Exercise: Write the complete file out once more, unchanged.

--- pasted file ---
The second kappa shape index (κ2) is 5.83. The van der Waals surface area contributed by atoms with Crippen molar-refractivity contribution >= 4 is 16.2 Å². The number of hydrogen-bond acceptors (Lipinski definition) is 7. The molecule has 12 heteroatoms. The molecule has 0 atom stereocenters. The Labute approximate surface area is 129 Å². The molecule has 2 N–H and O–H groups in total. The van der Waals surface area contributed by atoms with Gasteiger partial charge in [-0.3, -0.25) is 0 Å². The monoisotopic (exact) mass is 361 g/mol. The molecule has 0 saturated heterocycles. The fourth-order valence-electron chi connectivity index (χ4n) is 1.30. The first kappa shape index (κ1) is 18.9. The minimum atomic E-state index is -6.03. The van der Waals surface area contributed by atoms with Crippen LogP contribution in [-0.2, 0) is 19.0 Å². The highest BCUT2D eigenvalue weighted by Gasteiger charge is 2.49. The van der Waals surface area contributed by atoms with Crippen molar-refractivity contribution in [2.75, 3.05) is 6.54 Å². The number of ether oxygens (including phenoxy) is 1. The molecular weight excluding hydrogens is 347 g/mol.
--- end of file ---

The second kappa shape index (κ2) is 5.83. The van der Waals surface area contributed by atoms with Crippen molar-refractivity contribution >= 4 is 16.2 Å². The number of hydrogen-bond acceptors (Lipinski definition) is 7. The molecule has 12 heteroatoms. The molecule has 0 atom stereocenters. The Labute approximate surface area is 129 Å². The molecule has 2 N–H and O–H groups in total. The van der Waals surface area contributed by atoms with Gasteiger partial charge in [-0.3, -0.25) is 0 Å². The monoisotopic (exact) mass is 361 g/mol. The molecule has 0 saturated heterocycles. The fourth-order valence-electron chi connectivity index (χ4n) is 1.30. The first kappa shape index (κ1) is 18.9. The minimum atomic E-state index is -6.03. The van der Waals surface area contributed by atoms with Crippen LogP contribution in [-0.2, 0) is 19.0 Å². The highest BCUT2D eigenvalue weighted by Gasteiger charge is 2.49. The van der Waals surface area contributed by atoms with Crippen molar-refractivity contribution in [2.75, 3.05) is 6.54 Å². The number of ether oxygens (including phenoxy) is 1. The molecular weight excluding hydrogens is 347 g/mol.